но есть на свете ветер перемен

Japanese used to have a color word, ao, that spanned both green and blue. In the modern language, however, ao has come to be restricted mostly to blue shades, and green is usually expressed by the word midori (although even today ao can still refer to the green of freshness or unripeness—green apples, for instance, are called ao ringo). When the first traffic lights were imported from the United States and installed in Japan in the 1930s, they were just as green as anywhere else. Nevertheless, in common parlance the go light was dubbed ao shingoo, perhaps because the three primary colors on Japanese artists’ palettes are traditionally aka (red), kiiro (yellow), and ao. The label ao for a green light did not appear so out of the ordinary at first, because of the remaining associations of the word ao with greenness. But over time, the discrepancy between the green color and the dominant meaning of the word ao began to feel jarring. Nations with a weaker spine might have opted for the feeble solution of simply changing the official name of the go light to midori. Not so the Japanese. Rather than alter the name to fit reality, the Japanese government decreed in 1973 that reality should be altered to fit the name: henceforth, go lights would be a color that better corresponded to the dominant meaning of ao. Alas, it was impossible to change the color to real blue, because Japan is party to an international convention that ensures road signs have a measure of uniformity around the globe. The solution was thus to make the ao light as bluish as possible while still being officially green.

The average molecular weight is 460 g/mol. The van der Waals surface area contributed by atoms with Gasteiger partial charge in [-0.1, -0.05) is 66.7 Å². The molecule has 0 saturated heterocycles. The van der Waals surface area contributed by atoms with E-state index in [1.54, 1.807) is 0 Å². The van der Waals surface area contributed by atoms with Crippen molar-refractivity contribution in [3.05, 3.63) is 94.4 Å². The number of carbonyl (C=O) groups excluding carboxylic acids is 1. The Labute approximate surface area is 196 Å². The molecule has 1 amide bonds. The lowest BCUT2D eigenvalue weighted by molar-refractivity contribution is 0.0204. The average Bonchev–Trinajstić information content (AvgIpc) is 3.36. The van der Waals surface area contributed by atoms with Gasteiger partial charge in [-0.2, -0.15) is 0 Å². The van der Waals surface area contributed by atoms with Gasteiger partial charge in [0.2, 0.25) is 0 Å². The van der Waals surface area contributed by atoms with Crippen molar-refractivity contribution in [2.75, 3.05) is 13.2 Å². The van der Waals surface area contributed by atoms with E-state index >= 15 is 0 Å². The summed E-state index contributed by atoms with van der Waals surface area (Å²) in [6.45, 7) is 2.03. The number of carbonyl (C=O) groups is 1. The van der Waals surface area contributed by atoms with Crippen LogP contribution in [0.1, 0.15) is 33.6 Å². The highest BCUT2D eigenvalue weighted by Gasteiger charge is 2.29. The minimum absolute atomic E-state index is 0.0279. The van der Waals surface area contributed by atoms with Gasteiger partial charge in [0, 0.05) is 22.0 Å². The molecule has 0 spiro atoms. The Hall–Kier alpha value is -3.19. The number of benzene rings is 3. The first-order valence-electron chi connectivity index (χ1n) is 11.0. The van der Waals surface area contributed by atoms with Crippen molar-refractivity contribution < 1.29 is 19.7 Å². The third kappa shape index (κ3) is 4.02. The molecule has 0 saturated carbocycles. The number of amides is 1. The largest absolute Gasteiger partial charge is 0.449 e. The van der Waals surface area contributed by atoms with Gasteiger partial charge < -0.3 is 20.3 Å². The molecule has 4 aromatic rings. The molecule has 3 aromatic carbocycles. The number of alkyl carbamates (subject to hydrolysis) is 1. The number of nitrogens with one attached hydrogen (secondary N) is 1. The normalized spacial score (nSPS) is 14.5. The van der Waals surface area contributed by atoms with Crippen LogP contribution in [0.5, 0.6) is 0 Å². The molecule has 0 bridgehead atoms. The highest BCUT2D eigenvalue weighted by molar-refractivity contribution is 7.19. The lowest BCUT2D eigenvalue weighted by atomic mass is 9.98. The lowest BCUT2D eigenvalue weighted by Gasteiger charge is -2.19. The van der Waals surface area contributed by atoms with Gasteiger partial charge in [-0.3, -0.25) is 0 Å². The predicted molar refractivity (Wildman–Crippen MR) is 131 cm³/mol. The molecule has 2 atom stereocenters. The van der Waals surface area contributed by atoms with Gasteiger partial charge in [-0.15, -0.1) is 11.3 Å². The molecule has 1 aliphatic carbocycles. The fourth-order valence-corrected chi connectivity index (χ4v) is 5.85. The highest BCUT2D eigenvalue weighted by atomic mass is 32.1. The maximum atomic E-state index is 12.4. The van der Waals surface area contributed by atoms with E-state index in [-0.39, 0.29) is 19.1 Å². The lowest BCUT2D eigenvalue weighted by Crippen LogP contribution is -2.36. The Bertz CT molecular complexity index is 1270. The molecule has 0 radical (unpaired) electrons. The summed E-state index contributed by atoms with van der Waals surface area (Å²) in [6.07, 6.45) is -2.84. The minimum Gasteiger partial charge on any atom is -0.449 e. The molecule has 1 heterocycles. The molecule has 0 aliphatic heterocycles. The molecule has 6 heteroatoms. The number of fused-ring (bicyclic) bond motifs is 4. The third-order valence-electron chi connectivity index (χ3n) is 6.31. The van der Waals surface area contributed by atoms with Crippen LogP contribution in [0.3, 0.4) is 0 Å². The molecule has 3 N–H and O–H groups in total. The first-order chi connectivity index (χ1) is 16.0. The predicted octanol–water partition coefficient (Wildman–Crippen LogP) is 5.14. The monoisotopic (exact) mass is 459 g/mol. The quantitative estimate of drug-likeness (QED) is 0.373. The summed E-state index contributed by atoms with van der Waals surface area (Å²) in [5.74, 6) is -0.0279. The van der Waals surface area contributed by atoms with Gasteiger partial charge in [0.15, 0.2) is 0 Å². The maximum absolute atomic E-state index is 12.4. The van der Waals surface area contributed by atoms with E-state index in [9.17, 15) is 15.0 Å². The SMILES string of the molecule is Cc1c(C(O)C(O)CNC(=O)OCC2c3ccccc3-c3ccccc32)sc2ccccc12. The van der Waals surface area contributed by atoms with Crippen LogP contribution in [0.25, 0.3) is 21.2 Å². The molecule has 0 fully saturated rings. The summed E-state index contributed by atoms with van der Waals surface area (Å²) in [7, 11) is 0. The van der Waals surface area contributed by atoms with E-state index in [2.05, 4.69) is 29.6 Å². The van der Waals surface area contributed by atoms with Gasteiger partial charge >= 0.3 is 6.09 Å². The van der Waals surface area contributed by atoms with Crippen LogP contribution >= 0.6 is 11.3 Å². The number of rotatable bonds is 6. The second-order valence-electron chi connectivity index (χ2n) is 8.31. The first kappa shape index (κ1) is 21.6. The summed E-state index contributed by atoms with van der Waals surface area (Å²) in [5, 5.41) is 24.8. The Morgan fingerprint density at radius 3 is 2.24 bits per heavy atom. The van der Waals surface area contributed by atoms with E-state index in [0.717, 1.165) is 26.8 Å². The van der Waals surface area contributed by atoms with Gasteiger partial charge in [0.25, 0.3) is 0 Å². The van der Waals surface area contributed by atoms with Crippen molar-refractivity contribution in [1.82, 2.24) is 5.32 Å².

Guy Deutscher, Through the Language Glass: Why the World Looks Different in Other Languages

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